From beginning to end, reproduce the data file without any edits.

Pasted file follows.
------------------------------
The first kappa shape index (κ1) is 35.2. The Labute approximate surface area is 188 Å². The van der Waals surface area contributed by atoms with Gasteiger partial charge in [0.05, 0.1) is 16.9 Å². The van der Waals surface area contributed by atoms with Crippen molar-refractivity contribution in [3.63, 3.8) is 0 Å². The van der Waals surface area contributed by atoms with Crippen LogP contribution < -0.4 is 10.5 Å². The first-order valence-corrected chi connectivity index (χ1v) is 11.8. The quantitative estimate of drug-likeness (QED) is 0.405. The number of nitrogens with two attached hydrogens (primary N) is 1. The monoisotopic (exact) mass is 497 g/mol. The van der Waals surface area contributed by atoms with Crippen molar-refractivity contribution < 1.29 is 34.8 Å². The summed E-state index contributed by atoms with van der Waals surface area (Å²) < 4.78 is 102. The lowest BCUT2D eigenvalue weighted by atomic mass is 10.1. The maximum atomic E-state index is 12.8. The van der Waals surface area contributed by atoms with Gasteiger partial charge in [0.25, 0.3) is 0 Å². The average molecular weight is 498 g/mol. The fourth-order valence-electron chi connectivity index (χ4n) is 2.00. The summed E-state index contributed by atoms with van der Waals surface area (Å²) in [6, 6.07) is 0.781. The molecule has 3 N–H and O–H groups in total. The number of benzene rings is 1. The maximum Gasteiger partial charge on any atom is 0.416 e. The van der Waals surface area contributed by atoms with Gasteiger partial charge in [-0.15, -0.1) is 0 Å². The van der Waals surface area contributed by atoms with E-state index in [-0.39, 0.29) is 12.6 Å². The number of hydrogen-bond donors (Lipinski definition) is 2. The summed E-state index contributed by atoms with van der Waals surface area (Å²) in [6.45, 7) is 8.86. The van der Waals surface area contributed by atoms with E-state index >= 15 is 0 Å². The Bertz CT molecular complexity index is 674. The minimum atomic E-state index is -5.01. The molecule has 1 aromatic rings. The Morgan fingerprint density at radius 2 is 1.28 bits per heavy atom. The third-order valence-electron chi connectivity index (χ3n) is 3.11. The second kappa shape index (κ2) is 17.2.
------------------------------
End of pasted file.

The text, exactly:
The first kappa shape index (κ1) is 35.2. The Labute approximate surface area is 188 Å². The van der Waals surface area contributed by atoms with Gasteiger partial charge in [0.05, 0.1) is 16.9 Å². The van der Waals surface area contributed by atoms with Crippen molar-refractivity contribution in [3.63, 3.8) is 0 Å². The van der Waals surface area contributed by atoms with Crippen LogP contribution < -0.4 is 10.5 Å². The first-order valence-corrected chi connectivity index (χ1v) is 11.8. The quantitative estimate of drug-likeness (QED) is 0.405. The number of nitrogens with two attached hydrogens (primary N) is 1. The monoisotopic (exact) mass is 497 g/mol. The van der Waals surface area contributed by atoms with Crippen molar-refractivity contribution < 1.29 is 34.8 Å². The summed E-state index contributed by atoms with van der Waals surface area (Å²) < 4.78 is 102. The lowest BCUT2D eigenvalue weighted by atomic mass is 10.1. The maximum atomic E-state index is 12.8. The van der Waals surface area contributed by atoms with Gasteiger partial charge in [0.25, 0.3) is 0 Å². The average molecular weight is 498 g/mol. The fourth-order valence-electron chi connectivity index (χ4n) is 2.00. The summed E-state index contributed by atoms with van der Waals surface area (Å²) in [6, 6.07) is 0.781. The molecule has 3 N–H and O–H groups in total. The number of benzene rings is 1. The maximum Gasteiger partial charge on any atom is 0.416 e. The van der Waals surface area contributed by atoms with Gasteiger partial charge in [-0.15, -0.1) is 0 Å². The van der Waals surface area contributed by atoms with E-state index in [-0.39, 0.29) is 12.6 Å². The number of hydrogen-bond donors (Lipinski definition) is 2. The summed E-state index contributed by atoms with van der Waals surface area (Å²) in [6.45, 7) is 8.86. The van der Waals surface area contributed by atoms with E-state index >= 15 is 0 Å². The Bertz CT molecular complexity index is 674. The minimum atomic E-state index is -5.01. The molecule has 1 aromatic rings. The Morgan fingerprint density at radius 2 is 1.28 bits per heavy atom. The third-order valence-electron chi connectivity index (χ3n) is 3.11. The second kappa shape index (κ2) is 17.2.